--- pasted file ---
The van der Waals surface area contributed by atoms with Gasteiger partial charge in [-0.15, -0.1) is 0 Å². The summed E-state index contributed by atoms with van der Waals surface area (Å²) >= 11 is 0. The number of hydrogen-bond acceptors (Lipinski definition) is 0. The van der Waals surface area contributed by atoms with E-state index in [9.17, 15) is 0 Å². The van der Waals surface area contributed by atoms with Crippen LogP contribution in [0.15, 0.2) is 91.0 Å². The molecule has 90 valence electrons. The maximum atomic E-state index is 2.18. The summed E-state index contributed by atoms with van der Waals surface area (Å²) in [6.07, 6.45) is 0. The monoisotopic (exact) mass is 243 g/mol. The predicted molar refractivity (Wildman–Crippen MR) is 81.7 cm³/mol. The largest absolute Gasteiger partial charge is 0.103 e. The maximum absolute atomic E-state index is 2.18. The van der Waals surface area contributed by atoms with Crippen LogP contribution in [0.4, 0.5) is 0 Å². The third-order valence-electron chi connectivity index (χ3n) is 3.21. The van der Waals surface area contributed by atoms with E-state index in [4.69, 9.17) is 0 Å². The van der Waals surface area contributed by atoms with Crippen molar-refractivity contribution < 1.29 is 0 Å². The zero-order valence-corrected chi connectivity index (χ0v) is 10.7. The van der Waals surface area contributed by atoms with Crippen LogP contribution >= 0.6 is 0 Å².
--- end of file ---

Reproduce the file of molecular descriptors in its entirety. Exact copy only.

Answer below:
The van der Waals surface area contributed by atoms with Gasteiger partial charge in [-0.15, -0.1) is 0 Å². The summed E-state index contributed by atoms with van der Waals surface area (Å²) >= 11 is 0. The number of hydrogen-bond acceptors (Lipinski definition) is 0. The van der Waals surface area contributed by atoms with E-state index in [9.17, 15) is 0 Å². The van der Waals surface area contributed by atoms with Crippen LogP contribution in [0.15, 0.2) is 91.0 Å². The molecule has 90 valence electrons. The maximum atomic E-state index is 2.18. The summed E-state index contributed by atoms with van der Waals surface area (Å²) in [6.07, 6.45) is 0. The monoisotopic (exact) mass is 243 g/mol. The predicted molar refractivity (Wildman–Crippen MR) is 81.7 cm³/mol. The largest absolute Gasteiger partial charge is 0.103 e. The maximum absolute atomic E-state index is 2.18. The van der Waals surface area contributed by atoms with Crippen LogP contribution in [0.4, 0.5) is 0 Å². The third-order valence-electron chi connectivity index (χ3n) is 3.21. The van der Waals surface area contributed by atoms with E-state index in [4.69, 9.17) is 0 Å². The van der Waals surface area contributed by atoms with Crippen molar-refractivity contribution < 1.29 is 0 Å². The zero-order valence-corrected chi connectivity index (χ0v) is 10.7. The van der Waals surface area contributed by atoms with Crippen LogP contribution >= 0.6 is 0 Å².